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SAN PEDRO SULA, Honduras – Shelters for people whose homes were flooded or damaged by hurricanes Eta and Iota in Honduras are now so crowded that thousands of victims have taken refuge under highway overpasses or bridges.
The devastation caused by Hurricane Iota became clearer Wednesday as images emerged showing piles of wind-tossed lumber that used to be homes and concrete walls that were pounded into pieces by the second Category 4 storm to blast Nicaragua’s Caribbean coast in two weeks.
Hurricane Iota tore across Nicaragua on Tuesday, hours after roaring ashore as a Category 4 storm along almost exactly the same stretch of the Caribbean coast that was devastated by an equally powerful hurricane just two weeks ago.
Hurricane Iota rapidly strengthened Monday into a Category 5 storm that is likely to bring catastrophic damage to the same part of Central America already battered by a powerful Hurricane Eta less than two weeks ago.
ST. PETERSBURG, Fla. – Just as the remnants of Eta finally blew out to sea on Friday, another storm formed that could follow its path of death and destruction into Central America this weekend.
Guatemalan search brigades pulled the first bodies Friday from a massive rain-fueled landslide where at least 100 people are believed to be entombed, as the remains of Hurricane Eta moved across Caribbean waters, strengthening en route to Cuba.
Tropical Storm Eta spun through northern Nicaragua Wednesday after lashing the country’s Caribbean coast for much of the past day, its floodwaters isolating already remote communities and setting off deadly landslides that killed at least three people.
The heart of powerful Hurricane Eta began moving ashore in Nicaragua Tuesday with devastating winds and rains that had already destroyed rooftops and caused rivers to overflow.
Hurricane Eta erupted quickly into a potentially catastrophic major hurricane Monday as it headed for Central America, where forecasters warned of massive flooding and landslides across a vulnerable region.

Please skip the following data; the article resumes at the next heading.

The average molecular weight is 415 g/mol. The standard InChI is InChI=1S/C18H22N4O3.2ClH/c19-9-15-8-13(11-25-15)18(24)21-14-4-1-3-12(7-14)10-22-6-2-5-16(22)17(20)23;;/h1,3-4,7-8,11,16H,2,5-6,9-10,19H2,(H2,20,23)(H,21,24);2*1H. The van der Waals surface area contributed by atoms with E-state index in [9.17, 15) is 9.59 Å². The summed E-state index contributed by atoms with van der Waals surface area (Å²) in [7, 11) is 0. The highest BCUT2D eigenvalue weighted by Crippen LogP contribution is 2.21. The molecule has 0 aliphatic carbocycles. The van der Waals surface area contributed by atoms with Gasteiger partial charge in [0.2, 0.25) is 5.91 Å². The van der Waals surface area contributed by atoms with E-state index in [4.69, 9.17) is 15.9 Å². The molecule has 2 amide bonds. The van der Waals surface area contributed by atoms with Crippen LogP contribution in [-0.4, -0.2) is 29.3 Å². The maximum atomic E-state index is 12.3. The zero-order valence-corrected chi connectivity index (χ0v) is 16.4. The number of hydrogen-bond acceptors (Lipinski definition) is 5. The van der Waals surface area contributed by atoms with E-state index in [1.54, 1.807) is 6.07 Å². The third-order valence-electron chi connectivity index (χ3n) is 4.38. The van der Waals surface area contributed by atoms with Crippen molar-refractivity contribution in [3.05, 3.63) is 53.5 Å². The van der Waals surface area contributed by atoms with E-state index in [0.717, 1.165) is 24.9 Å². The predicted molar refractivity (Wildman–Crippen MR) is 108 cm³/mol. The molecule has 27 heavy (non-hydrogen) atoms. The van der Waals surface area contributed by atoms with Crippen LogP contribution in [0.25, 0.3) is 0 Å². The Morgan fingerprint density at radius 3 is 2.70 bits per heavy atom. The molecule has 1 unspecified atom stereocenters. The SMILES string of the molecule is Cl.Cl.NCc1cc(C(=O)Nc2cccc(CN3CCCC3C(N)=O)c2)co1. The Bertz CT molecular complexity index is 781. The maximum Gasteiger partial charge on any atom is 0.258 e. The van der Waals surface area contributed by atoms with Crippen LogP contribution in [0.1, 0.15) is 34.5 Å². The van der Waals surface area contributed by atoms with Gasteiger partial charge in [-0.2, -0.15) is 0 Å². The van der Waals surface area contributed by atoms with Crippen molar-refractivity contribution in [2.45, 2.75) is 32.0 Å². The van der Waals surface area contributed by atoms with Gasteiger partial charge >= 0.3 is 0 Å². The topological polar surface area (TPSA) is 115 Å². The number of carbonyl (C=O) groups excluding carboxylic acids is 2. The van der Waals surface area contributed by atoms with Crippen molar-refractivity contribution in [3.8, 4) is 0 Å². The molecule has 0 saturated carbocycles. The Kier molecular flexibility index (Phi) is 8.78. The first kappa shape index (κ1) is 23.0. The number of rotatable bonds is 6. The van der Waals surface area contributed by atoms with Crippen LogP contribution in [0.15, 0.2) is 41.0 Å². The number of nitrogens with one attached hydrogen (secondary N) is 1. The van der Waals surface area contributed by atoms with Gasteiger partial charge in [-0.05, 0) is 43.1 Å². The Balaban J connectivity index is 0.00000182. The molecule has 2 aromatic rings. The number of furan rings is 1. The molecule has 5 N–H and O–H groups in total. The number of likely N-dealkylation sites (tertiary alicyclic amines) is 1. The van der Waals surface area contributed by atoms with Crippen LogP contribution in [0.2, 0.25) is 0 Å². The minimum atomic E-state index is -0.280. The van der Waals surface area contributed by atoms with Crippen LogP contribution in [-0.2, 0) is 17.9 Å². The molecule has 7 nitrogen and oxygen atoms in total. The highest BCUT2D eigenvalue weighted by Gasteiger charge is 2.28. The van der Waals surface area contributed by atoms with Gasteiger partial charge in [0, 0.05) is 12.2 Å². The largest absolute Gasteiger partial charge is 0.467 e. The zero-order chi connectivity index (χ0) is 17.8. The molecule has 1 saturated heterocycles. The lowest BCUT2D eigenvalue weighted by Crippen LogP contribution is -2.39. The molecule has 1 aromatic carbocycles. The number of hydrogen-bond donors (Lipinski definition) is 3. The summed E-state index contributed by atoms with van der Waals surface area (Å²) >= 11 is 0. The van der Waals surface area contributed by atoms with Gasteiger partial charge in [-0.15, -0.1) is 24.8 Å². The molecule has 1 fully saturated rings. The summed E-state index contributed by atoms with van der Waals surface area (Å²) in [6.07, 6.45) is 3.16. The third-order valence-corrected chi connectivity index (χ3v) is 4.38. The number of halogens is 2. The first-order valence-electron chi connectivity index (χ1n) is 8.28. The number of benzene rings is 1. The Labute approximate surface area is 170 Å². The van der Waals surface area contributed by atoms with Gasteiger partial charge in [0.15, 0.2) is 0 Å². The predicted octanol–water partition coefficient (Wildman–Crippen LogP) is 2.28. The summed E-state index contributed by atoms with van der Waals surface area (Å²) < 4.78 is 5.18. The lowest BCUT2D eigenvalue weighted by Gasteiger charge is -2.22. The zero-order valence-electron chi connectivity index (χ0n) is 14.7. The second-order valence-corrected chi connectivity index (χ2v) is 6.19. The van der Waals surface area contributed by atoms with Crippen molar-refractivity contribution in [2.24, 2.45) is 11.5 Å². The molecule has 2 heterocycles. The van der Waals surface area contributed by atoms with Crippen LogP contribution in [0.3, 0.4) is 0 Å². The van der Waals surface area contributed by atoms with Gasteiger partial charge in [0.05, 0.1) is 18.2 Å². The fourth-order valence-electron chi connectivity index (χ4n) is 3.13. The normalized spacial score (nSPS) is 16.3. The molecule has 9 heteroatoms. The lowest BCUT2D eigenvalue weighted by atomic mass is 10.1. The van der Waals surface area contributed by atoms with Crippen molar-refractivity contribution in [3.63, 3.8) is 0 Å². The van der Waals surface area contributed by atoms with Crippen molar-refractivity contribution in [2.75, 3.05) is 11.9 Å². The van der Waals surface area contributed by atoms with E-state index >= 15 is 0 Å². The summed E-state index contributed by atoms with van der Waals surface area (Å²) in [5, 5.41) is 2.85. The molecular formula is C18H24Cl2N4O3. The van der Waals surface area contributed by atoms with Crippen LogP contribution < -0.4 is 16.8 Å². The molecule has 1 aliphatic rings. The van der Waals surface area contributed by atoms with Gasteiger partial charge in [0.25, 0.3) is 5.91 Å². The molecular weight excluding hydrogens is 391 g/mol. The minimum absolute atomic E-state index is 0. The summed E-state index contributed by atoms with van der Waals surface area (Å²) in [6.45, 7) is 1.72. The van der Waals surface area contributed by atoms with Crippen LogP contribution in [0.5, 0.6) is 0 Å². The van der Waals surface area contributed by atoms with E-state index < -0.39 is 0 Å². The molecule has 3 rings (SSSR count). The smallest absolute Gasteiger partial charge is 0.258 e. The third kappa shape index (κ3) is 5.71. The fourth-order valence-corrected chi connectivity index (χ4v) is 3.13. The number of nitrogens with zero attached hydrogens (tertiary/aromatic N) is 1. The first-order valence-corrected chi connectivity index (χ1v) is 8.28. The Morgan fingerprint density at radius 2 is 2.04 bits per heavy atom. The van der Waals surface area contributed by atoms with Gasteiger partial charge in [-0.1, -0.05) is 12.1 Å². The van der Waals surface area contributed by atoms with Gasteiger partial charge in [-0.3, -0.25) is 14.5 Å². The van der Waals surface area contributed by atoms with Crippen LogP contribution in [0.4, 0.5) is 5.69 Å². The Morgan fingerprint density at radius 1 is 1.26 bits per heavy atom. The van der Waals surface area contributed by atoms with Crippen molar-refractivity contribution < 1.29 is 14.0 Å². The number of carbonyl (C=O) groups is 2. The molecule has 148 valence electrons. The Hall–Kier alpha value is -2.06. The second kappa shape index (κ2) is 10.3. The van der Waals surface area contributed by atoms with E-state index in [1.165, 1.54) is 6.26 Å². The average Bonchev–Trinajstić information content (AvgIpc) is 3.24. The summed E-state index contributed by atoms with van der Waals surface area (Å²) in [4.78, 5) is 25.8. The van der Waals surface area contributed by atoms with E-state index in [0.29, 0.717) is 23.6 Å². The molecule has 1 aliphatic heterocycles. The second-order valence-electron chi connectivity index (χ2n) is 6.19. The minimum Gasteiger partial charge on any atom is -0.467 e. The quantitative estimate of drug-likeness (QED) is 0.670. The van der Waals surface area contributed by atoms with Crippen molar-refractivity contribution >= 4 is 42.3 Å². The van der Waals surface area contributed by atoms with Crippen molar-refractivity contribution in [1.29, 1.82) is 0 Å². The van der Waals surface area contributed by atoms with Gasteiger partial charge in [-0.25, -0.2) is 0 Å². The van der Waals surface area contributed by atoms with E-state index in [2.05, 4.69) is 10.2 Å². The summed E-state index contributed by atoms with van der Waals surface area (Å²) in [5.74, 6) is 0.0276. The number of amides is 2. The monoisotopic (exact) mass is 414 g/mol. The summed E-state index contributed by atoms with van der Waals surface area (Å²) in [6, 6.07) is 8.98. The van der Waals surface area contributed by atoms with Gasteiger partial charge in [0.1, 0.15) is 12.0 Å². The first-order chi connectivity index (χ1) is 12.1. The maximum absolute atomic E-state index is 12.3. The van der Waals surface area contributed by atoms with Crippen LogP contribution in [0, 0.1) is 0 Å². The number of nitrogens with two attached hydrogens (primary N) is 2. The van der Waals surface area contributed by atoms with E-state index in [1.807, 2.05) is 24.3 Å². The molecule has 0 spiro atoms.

Toppled utility poles and debris from damaged buildings litter much of Grand Isle, Louisiana, a vulnerable barrier island community where residents were among the first to witness the ferocity of Hurricane Zeta
Zeta sped across the Southeast on Thursday, leaving a trail of damage and more than 2.6 million homes and businesses without power in Atlanta and beyond after pounding New Orleans with winds and water that splintered homes and were blamed for at least three deaths.
Hurricane Zeta slammed into storm-weary Louisiana on Wednesday with New Orleans squarely in its path, pelting homes and businesses with rain and high winds, knocking out power to thousands and threatening to push up to 9 feet of sea water inland in a Gulf Coast region already pounded by multiple storms this year.
Residents of the storm-pummeled Gulf Coast steeled themselves for yet another tropical weather strike Tuesday after Zeta raked across the Yucatan Peninsula on a track that forecasters said would likely bring it ashore south of New Orleans as a hurricane.
CANCUN, Mexico – Hurricane Zeta began lashing Mexico’s Caribbean coast resorts of Playa del Carmen and Cozumel with high winds and rain Monday evening as it headed toward the Yucatan Peninsula and then a possible landfall on the central U.S. Gulf Coast at midweek.
FORT LAUDERDALE, Florida – A portion of the Florida Panhandle is in the latest forecast track for Tropical Storm Zeta, the storm that put the 2020 hurricane season in the record books as only the second year in history to see 27 named storms.
Hurricane Epsilon's maximum sustained winds dropped slightly as it moved northwest over the Atlantic Ocean on a path that should sideswipe Bermuda on Thursday.
SAN JUAN, Puerto Rico — The campaigns of President Donald Trump and former Vice President Joe Biden are rallying people in a place where U.S. citizens cannot cast ballots but have the ear of hundreds of thousands of potential voters in the battleground state of Florida.
In the wake of heat waves, global warming, forest fires, storms, droughts and a rising number of hurricanes, the U.N. weather agency warned Tuesday that the number of people who need international humanitarian help could rise 50% by 2030 compared to the 108 million who needed it worldwide in 2018.
The future is uncertain for the coastal Louisiana region where two hurricanes made landfall six weeks apart.